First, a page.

In February the capital market regulator Securities and Exchange Board of India (Sebi) allowed investors to invest in Mutual Funds (MFs) through stock exchanges directly from the fund houses without going through distributors, to ensure a level playing field.
This was welcomed by fund houses, which could further lower the transaction expenses and skip paying the distributor’s commission. Even before this announcement, there were other direct channels available to investors.
There is no doubt that investors who opted for Do it Yourself (DIY) mode or direct mode have increased from 5 per cent (12 plus months ago) to 15 per cent of current MF transactions. However, the complimentary metrics for the MF transaction undertaken during the time period is not that encouraging, which is approx 55 per cent of the redemptions is from DIY mode. This clearly shows retail investors panic and start redeeming as they lack proper advisory during crisis.
If you look at the last three months’ market data, which was the best time to start a balanced SIP portfolio, with equity, debt and performance backed sectoral funds. Instead, a majority of the investors, in DIY mode, chose to pause or exit the market and those who started new SIP did only in equity. The SIP book should have grown but unfortunately it stagnated.
Investors should understand that MF is a special vehicle, which is much regulated but has lots of complex underlying data. Like fund houses have CIOs and fund managers monitoring and managing the market or scheme performance, we have advisors who are experts on investment decisions. It is disheartening to see that without adequate knowledge or information; investors choose the schemes based on some reports and information publicly available and end up criticising the MF industry and products. This also results in a panic and impacts the overall growth. Without in-depth knowledge, MF is not an investment product to play with money. Investors should choose proper advisory for their investment decisions which helps in building optimism and also significantly helps in market to stabilise and grow. This is not all for investors. Advisors and distributors should also view their prospective clients and maintain relationships with them. To have a successful client relationship management, each advisor should demonstrate five “C’s” - communication, clientele, clarity, calibration with market dynamics and cognitive with technology. They result in “confident advisor”. Recently, we came across many Independent Financial Advisors (IFAs), using BSE STAR MF, who have done 100, 200, 300 and even 500 SIPs per day in this pandemic. When we spoke with these advisors, we learnt that they have excellent business relationship with their clients and saw this crisis as an opportunity.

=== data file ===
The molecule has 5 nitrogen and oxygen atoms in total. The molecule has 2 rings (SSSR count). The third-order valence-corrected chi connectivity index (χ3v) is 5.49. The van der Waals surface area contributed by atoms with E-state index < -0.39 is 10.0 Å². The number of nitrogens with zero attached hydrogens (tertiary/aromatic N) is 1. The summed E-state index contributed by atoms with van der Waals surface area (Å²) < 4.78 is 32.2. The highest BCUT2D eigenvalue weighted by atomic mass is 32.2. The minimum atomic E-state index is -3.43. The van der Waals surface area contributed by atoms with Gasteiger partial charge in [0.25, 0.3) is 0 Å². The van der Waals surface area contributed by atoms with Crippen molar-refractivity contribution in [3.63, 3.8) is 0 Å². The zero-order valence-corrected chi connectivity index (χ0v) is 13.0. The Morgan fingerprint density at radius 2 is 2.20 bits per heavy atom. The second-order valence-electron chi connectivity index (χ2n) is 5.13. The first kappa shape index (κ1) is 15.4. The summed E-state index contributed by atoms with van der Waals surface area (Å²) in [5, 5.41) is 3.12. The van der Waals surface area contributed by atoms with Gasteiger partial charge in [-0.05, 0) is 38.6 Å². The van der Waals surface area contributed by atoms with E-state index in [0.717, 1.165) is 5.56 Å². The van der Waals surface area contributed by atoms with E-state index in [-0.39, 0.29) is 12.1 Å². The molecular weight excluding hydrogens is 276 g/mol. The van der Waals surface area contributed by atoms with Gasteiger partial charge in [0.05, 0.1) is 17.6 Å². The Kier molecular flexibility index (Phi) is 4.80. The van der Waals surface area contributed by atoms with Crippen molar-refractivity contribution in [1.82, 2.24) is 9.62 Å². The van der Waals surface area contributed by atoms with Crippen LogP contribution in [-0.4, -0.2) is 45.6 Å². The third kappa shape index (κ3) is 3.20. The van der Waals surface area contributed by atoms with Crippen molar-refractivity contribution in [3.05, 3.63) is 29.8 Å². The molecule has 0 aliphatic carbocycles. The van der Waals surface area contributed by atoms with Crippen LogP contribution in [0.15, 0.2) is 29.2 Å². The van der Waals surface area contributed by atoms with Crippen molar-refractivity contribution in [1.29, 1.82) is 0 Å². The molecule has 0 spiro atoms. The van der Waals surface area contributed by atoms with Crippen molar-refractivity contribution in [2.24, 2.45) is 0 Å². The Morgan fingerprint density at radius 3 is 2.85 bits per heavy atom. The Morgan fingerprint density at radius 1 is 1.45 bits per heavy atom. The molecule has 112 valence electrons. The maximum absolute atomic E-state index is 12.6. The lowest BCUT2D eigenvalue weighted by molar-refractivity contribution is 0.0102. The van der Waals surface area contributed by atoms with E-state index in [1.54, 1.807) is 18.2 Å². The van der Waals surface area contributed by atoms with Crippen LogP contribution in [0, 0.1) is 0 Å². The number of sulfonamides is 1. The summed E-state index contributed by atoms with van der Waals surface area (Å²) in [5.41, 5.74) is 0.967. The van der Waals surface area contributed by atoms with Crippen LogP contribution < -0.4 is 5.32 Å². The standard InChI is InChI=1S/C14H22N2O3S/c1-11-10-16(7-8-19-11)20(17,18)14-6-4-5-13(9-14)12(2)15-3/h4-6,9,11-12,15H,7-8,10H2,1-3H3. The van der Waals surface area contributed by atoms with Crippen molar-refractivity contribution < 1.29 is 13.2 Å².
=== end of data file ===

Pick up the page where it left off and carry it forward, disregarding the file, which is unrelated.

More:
Many advisors are concerned about DIY growth but out of 40 per cent being reported, 20 per cent pertaining to corporate and institutional investors and rest 8-10 per cent are UHNI/HNI. That leaves retail DIY at only 10 per cent.
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I spoke to one advisor from Chennai who has chalked out a plan for his clients by depicting how expenses have reduced for them during the current lockdown and how they can choose to invest the money saved from reduced expenses into MFs. The advisor has chosen his top 25 per cent clients and has been communicating with them. Advisors should consider platforms, which provide value addition, reducing time, cost and improve efficiency. This is one of the Unique Selling Proposition (USP) to choose and retain clients. A confident advisor makes a huge difference to investors and the MF industry, which the industry is in need for.
The author is Business Head-Mutual Funds at BSE.
The views expressed are personal